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Belly pains? When to call a doctor
A stomachache can be traced to something as simple as indigestion or, less often, a serious medical problem.
Nearly everyone knows what it's like to have a stomachache. Though sometimes it's a simple case of overeating, some types of pain can point to medical problems. The American College of Gastroenterology recommends calling your doctor if:
- The pain is steady, severe or recurs regularly.
- The pain interferes with routine activities or work.
- You've lost weight or have no appetite.
- You're nauseated or vomiting.
- You have a fever.
- Your bowel habits have changed.
- It's hard for you to swallow.
- The pain wakes you at night.
- You have a history of ulcers, acid reflux, gallstones, inflammatory bowel disease or intestinal surgery.
- You're taking medicines that can cause ulcers, such as aspirin or other medicines commonly used to relieve arthritis or headaches.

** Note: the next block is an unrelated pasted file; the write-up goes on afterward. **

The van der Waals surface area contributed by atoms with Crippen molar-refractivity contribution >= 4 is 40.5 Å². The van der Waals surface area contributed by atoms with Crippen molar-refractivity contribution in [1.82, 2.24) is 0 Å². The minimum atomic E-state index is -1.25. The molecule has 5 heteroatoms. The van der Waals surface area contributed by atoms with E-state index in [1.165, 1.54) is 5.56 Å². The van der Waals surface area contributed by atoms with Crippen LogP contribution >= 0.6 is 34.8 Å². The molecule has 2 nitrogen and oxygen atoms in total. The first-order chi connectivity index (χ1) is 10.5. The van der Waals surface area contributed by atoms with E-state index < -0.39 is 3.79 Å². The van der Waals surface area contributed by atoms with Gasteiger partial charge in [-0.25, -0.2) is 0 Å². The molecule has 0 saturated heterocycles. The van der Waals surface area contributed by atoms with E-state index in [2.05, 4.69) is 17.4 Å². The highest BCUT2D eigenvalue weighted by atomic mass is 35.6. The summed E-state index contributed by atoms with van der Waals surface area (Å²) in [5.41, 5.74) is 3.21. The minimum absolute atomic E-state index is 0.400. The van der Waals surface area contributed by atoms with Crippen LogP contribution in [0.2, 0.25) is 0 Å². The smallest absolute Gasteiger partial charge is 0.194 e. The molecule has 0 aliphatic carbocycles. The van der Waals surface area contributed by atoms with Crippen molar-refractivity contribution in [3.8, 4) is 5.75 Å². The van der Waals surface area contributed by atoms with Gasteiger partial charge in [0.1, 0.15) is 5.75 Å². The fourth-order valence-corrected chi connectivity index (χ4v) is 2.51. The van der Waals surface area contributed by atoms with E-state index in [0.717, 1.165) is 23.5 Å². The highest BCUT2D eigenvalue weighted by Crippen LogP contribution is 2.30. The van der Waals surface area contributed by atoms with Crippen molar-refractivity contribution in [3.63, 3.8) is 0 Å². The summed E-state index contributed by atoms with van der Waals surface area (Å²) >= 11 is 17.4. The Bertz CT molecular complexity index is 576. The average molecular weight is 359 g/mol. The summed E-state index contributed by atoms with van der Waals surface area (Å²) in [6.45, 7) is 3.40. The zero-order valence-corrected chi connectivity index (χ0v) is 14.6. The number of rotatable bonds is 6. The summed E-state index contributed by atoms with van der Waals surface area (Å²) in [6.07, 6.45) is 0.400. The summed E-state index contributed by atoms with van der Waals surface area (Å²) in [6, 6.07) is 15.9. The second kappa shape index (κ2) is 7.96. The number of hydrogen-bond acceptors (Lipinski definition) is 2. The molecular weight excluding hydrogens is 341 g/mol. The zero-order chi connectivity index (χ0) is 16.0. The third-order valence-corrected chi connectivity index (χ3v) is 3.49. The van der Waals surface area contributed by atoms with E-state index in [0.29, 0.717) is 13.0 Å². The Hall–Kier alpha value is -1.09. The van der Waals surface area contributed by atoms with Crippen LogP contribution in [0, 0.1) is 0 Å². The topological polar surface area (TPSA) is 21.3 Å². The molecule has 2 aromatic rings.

Be prepared to answer the following questions, which can help your doctor find the cause of your pain:
- What does the pain feel like? Pain may be cramping, which occurs in repeating cycles or waves, or constant. It may be burning, aching, gnawing or sharp.
- When did it start and how long does it last? Pain may come in brief spells or last for hours or days.
- When does it happen? Pain may come at night or before or after meals or bowel movements, for example.
- Where is the pain? Is it above or below the navel? In the center or off to one side? Does it radiate beyond the abdomen?
- What triggers it? Some pain is clearly linked to certain foods or to the temperature at which foods are served.
- What relieves it? Passing gas, eating, antacids, drinking water, sitting still, moving, lying down or leaning forward are all ways that people may find relief from abdominal pain.